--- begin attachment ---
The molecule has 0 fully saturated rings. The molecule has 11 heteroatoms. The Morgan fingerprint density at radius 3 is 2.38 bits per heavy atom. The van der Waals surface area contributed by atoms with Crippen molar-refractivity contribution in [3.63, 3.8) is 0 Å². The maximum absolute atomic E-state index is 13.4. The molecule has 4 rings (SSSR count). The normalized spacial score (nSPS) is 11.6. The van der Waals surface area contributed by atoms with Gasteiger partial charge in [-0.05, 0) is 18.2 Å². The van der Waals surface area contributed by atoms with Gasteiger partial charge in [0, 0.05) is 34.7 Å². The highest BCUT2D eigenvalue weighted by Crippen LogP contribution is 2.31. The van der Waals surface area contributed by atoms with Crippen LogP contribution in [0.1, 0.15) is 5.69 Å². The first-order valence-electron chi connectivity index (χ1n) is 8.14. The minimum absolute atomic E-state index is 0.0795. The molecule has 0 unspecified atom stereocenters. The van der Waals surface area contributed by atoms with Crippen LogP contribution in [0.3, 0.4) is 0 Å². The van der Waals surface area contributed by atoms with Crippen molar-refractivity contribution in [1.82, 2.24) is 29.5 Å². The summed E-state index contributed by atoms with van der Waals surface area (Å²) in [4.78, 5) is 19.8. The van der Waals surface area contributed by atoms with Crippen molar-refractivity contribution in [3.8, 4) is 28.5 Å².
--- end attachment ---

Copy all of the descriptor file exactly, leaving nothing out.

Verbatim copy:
The molecule has 0 fully saturated rings. The molecule has 11 heteroatoms. The Morgan fingerprint density at radius 3 is 2.38 bits per heavy atom. The van der Waals surface area contributed by atoms with Crippen molar-refractivity contribution in [3.63, 3.8) is 0 Å². The maximum absolute atomic E-state index is 13.4. The molecule has 4 rings (SSSR count). The normalized spacial score (nSPS) is 11.6. The van der Waals surface area contributed by atoms with Gasteiger partial charge in [-0.05, 0) is 18.2 Å². The van der Waals surface area contributed by atoms with Gasteiger partial charge in [0, 0.05) is 34.7 Å². The highest BCUT2D eigenvalue weighted by Crippen LogP contribution is 2.31. The van der Waals surface area contributed by atoms with Crippen LogP contribution in [0.1, 0.15) is 5.69 Å². The first-order valence-electron chi connectivity index (χ1n) is 8.14. The minimum absolute atomic E-state index is 0.0795. The molecule has 0 unspecified atom stereocenters. The van der Waals surface area contributed by atoms with Crippen LogP contribution in [0.3, 0.4) is 0 Å². The van der Waals surface area contributed by atoms with Crippen molar-refractivity contribution in [1.82, 2.24) is 29.5 Å². The summed E-state index contributed by atoms with van der Waals surface area (Å²) in [4.78, 5) is 19.8. The van der Waals surface area contributed by atoms with Crippen molar-refractivity contribution in [3.8, 4) is 28.5 Å².